Two things in the past 48 hours have caught my attention with regards to some elements of the social dysfunction that’s evident in today’s American society.
First was the Jan 19th edition of the controversial news piece "America First" where voters, who helped elect Trump as President were formed into a focus group by Frank Lutz, and began attacking each other over the issues they supported in casting their votes in 2016. Scientifically, I don't know the structure of this panel in terms of demographics, geography, or cultural backgrounds. They appeared to all be caucasian, and mostly baby boomers, so there was some cherry picking in place to support the agendized message being conveyed. Anecdotally, I see daily the same things this focus group uncovered, in that Americans quickly take sides with emotional vigor around nearly everything that matters most to the individuals. Lutz made multiple comments about the way these group members would verbally attack anyone in the group expressing a viewpoint differing from their own, and they continually supported his commentary by exhibiting the exact behaviors he was calling them out on. To make matters worse, after attacking their fellow group members for differing perspectives, these folks would make supporting statements using the most ridiculous gossip as facts fully supporting Dr. Sapolski's statement that Anthropologists suggest 3/4 of all human conversation is gossip, with the large majority being negative.
Secondly, the next controversial piece came via CBS Sunday Morning today, when their first segment was titled "A War of Words on College Campuses" where they discussed the alarming protests by college students over seemingly anything, that they felt to be controversial to their beliefs. Charles Murray of the American Enterprise Institute was met by a group of students, who turned their backs on him and chanted protest slogans over his book entitled "Bell Curve" suggesting race may play a part in IQ scores. The piece also cited other events on other campuses, where students protested speeches from people such as Condoleeza Rice, Bill Maher, Christine Lagarde, and actor/rapper Common simply because they didn't agree with either their message, or in Maher's case, jokes he made about Islam. "Trigger Warnings" and intellectual "Safe Spaces" are the buzz phrases being used by these hypersensitive collegians to support their emotional inability to even hear another perspective, let alone debate or consider it as valid. University of Chicago President Robert Zimmer went so far as to send out a letter stating:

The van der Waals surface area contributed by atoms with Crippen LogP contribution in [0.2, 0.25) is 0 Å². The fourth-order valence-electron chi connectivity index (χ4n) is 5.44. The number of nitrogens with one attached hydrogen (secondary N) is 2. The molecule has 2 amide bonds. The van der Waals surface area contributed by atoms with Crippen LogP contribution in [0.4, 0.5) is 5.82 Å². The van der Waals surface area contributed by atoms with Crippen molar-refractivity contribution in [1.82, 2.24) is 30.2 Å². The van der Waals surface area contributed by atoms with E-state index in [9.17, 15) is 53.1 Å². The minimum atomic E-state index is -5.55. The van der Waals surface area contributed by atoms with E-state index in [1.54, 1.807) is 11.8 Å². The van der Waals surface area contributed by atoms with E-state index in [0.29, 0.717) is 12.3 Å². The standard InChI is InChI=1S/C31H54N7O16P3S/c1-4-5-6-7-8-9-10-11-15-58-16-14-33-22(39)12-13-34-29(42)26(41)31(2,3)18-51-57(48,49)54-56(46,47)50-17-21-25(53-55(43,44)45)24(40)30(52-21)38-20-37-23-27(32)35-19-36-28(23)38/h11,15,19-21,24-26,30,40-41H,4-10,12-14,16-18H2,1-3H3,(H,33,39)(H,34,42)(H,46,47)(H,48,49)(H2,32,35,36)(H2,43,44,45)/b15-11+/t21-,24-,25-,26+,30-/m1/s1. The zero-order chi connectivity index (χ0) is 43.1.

"We do not support so-called 'trigger warnings,' we do not cancel invited speakers because their topics might prove controversial, and we do not condone the creation of intellectual 'safe spaces' where individuals can retreat from ideas and perspectives at odds with their own…"
The commonality between these two pieces and their content is the attitude of not entertaining any other opinions than their own. We have two distinct demographics at play in all of this, so age and station in life won't support this dysfunctional behaviors. Shouldn't we place a higher value on tolerance and diversity...just like in nature.